"We will see a lot of June weddings" in California, he said. "We believe that couples who marry before the ballot initiative, if it were to pass, will be married, but I'm sure our opponents will argue."
Stuart Gaffney, one of the plaintiffs in the case, said he felt overjoyed that he can marry his longtime partner, John Lewis. "We have waited over 21 years for this day," Gaffney said. "Today is the happiest, most romantic day of our lives."
The decision comes amid signs of a shift in public attitudes toward gay marriage. A poll from the Pew Forum on Religion & Public Life last year showed that 55% of Americans opposed allowing gays to marry, down from 63% in 2004.
Gay marriage was a powerful issue for conservatives in the 2004 campaign. The issue, some Democrats felt, drove conservative voters to the polls, helping to defeat Sen. John Kerry. Eleven states approved ballot proposals curbing same-sex marriage.
Even without those other issues, he said, "every year the acceptance of gays and support for gay rights increases. And that is most true among young people, including conservatives." The ruling, he said, "is at best a mixed blessing" for Republicans.
Indeed, the decision may put Republican candidate Sen. John McCain in a tough spot with social conservatives as well as independent voters and young people, who aren't as motivated by those issues and may be turned off by his positions on them.
Sen. McCain favors state amendments against same-sex marriage but opposes a federal ban, saying it would trample federalist principles against meddling in state-level issues. "John McCain supports the right of the people of California to recognize marriage as a unique institution sanctioning the union between a man and a woman, just as he did in his home state of Arizona," spokesman Tucker Bounds said Thursday. "John McCain doesn't believe judges should be making these decisions."
As for the issue of whether states can legalize gay marriage, an aide Thursday said Sen. McCain "supports the right of the voters to make that decision -- not the courts."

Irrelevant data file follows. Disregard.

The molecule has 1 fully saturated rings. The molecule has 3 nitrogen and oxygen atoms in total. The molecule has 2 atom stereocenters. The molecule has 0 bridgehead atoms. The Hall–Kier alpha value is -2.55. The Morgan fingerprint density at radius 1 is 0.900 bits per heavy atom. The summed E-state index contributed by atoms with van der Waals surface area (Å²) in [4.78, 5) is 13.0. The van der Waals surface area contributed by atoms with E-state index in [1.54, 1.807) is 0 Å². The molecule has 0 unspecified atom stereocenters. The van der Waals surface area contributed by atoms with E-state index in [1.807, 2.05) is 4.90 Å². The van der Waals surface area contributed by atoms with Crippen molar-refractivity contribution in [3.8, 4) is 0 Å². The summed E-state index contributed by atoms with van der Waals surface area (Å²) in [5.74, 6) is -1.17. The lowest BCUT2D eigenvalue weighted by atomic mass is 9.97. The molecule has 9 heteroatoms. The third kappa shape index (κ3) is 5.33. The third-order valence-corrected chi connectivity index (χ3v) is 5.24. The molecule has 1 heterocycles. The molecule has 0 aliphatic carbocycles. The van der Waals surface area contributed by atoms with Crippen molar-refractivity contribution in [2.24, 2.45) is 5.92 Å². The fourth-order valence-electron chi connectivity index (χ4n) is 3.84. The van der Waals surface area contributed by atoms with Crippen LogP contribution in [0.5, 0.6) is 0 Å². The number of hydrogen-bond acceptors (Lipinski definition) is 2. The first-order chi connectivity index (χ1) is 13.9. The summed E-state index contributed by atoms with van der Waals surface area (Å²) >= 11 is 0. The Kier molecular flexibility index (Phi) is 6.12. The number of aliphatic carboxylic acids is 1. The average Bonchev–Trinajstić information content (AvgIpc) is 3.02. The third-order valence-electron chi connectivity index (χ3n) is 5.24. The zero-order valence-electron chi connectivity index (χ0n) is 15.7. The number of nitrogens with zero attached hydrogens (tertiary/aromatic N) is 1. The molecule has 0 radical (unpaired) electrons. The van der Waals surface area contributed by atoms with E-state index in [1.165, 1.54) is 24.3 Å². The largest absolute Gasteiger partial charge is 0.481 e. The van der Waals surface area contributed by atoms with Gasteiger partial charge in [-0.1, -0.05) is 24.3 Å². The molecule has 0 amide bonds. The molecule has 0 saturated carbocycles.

Sen. Barack Obama, a Democratic presidential contender, has said that while he personally believes marriage is between a man and a woman, he supports a federal civil-union law and has compared the effort to the civil-rights movement.
"I am a strong supporter not of a weak version of civil unions, but of a strong version, in which the rights that are conferred at the federal level to persons who are part of a same-sex union are compatible," Obama said last year, adding that his parents wouldn't have been permitted to marry in some states due to miscegenation laws. Thursday his campaign said he respects the decision of the court and believes states should make their own decisions.
His rival for the party's nomination, Sen. Hillary Clinton, supports civil unions but believes states should decide the issue of marriage, her campaign said Thursday. A campaign spokesman said, "As president, Hillary Clinton will work to ensure that same-sex couples have access to these rights and responsibilities at the federal level."
Two states besides California -- Florida, a crucial swing state, and Arizona -- may put a gay-marriage ban before voters in the fall. New Jersey's legislature is considering an initiative extending marriage to gay couples. Cases are pending before the high courts of Connecticut and Iowa.
The court's ruling is expected to become final 30 days after it issued, and it must then head back to a San Francisco trial court for further orders, said Mr. Minter, of the National Center for Lesbian Rights. "But shortly, couples will be able to marry in California," he said. (info & photo from The Wall Street Journal)